Diabetes complicates outcomes

In a related study presented at ACC 2019, Blankstein and fellow YOUNG-MI researchers found that 1 in 5 patients with a first type 1 MI at or before age 50 years also had diabetes.

In the same cohort, diabetes was present in 20% of patients, of whom 41% were receiving insulin. Presence of diabetes was associated with increased all-cause mortality (HR = 2.3; P < .001) and CV mortality (HR = 2.68; P < .001). Among patients with diabetes, use of insulin was associated with increased all-cause mortality (HR = 2.08; P = .001).

“These findings reinforce current recommendations for screening for diabetes among adults with an MI and highlight the need for implementing more aggressive therapies aimed at preventing future adverse CV events,” the researchers wrote in the abstract. – by Katie Kalvaitis

References:

Divakaran S, et al. Poster 1231-392.

Yang J, et al. Poster 1275-396. Both presented at: American College of Cardiology Scientific Session; March 16-18, 2019; New Orleans.

Disclosure: Blankstein reports he receives research support from Amgen and Astellas.

Ron Blankstein
Ron Blankstein

NEW ORLEANS — In the YOUNG-MI registry, which compared outcomes of young and very young MI survivors, roughly 20% of individuals with a first MI are aged 40 years or younger.

However, long-term all-cause and CV mortality was similar among MI survivors aged 40 years or younger and those aged 41 to 50 years, Ron Blankstein, MD, preventive cardiologist at Brigham and Women’s Hospital and associate professor of medicine at Harvard Medical School, said during an American College of Cardiology web briefing. The findings were presented at the ACC Scientific Session.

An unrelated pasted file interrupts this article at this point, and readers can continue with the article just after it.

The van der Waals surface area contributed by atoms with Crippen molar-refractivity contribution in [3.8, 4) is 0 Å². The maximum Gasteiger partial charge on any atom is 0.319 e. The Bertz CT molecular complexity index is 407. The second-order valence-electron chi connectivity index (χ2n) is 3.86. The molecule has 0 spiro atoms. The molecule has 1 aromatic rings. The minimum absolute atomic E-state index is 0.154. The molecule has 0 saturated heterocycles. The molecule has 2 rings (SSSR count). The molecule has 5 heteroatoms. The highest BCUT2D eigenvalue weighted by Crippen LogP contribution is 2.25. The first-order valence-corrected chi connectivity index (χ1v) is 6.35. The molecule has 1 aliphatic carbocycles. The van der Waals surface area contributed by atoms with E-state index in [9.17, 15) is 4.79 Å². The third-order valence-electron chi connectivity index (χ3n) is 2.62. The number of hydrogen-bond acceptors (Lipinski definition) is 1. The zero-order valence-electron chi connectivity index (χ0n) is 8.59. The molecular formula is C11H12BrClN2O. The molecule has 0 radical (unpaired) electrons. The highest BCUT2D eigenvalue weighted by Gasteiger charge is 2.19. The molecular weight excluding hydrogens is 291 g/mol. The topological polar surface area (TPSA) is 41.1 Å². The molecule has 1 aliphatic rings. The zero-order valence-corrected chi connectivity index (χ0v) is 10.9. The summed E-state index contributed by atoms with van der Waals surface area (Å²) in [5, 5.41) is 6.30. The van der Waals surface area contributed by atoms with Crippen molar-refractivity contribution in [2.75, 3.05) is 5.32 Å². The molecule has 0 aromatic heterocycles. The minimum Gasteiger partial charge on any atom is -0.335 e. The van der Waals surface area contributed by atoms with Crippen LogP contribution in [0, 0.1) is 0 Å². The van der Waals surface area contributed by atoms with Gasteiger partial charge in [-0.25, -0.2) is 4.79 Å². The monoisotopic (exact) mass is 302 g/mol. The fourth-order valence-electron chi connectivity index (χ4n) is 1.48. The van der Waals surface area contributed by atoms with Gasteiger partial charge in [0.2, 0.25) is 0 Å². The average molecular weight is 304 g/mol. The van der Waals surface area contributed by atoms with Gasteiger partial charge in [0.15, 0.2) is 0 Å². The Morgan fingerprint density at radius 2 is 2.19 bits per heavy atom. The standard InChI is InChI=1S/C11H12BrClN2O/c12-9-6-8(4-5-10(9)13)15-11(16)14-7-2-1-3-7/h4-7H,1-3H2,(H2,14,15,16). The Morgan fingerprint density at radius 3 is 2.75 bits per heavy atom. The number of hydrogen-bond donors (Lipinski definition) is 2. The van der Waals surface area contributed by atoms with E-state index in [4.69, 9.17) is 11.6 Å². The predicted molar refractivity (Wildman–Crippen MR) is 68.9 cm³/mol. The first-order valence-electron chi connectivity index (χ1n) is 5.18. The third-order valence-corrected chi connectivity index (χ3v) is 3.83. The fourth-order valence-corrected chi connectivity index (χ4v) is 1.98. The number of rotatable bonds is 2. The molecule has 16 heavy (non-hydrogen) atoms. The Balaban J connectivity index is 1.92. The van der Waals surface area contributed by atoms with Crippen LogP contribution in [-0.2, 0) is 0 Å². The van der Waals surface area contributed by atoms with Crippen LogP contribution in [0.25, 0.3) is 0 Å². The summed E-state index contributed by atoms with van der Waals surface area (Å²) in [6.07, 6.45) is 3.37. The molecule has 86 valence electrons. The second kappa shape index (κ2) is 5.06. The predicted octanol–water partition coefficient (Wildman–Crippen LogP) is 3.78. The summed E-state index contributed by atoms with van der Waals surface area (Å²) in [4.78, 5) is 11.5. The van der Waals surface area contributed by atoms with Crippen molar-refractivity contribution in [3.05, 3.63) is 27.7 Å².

“Despite the fact that this group of individuals under the age of 40 was on average 10 years younger and they had less hypertension, they still had the same long-term rate of CV death or all-cause death compared to [MI survivors] who are older,” he said. “These findings suggest that we have to be aggressive with individuals who had an MI, in terms of secondary prevention for lowering risk of subsequent MI.”

Unique drivers of risk

The YOUNG-MI researchers reported data on the prevalence, clinical presentation and associated long-term outcomes of 2,097 young patients ( 50 years) admitted for a first MI from 2000 to 2016 at Brigham and Women’s Hospital and Massachusetts General Hospital. Of those, 431 were aged 40 years or younger. In the over-40 group, 19% were women; in the 40-and-younger group, 20% were women.

Most patients presented with type 1 MI (55%). The mean age at MI was 46 years and the over-40 group and 35 in the 40-and-younger group.

In the YOUNG-MI registry, which compared outcomes of young and very young MI survivors, roughly 20% of individuals with a first MI are aged 40 years or younger.
Source: Adobe Stock

Both age groups had similar prevalence of risk factors such as diabetes, smoking, family history of premature MI, obesity and dyslipidemia.

However, some differences emerged. Patients aged 40 years or younger were less likely to have hypertension (36.7% vs. 49.3%) and more likely to report substance abuse, including marijuana and cocaine (17.9% vs. 9.3%; P < .001), but had less alcohol use. There was also a trend toward less use of aspirin (P = .076) and statins (P = .071) upon discharge among patients aged 40 years or younger, which Blankstein said might suggest bias in terms of clinicians believing these patients are at lower risk because of their age. Those aged 40 years or younger also had more spontaneous coronary artery dissection, which, although rare, tends to be more common in women, especially during pregnancy.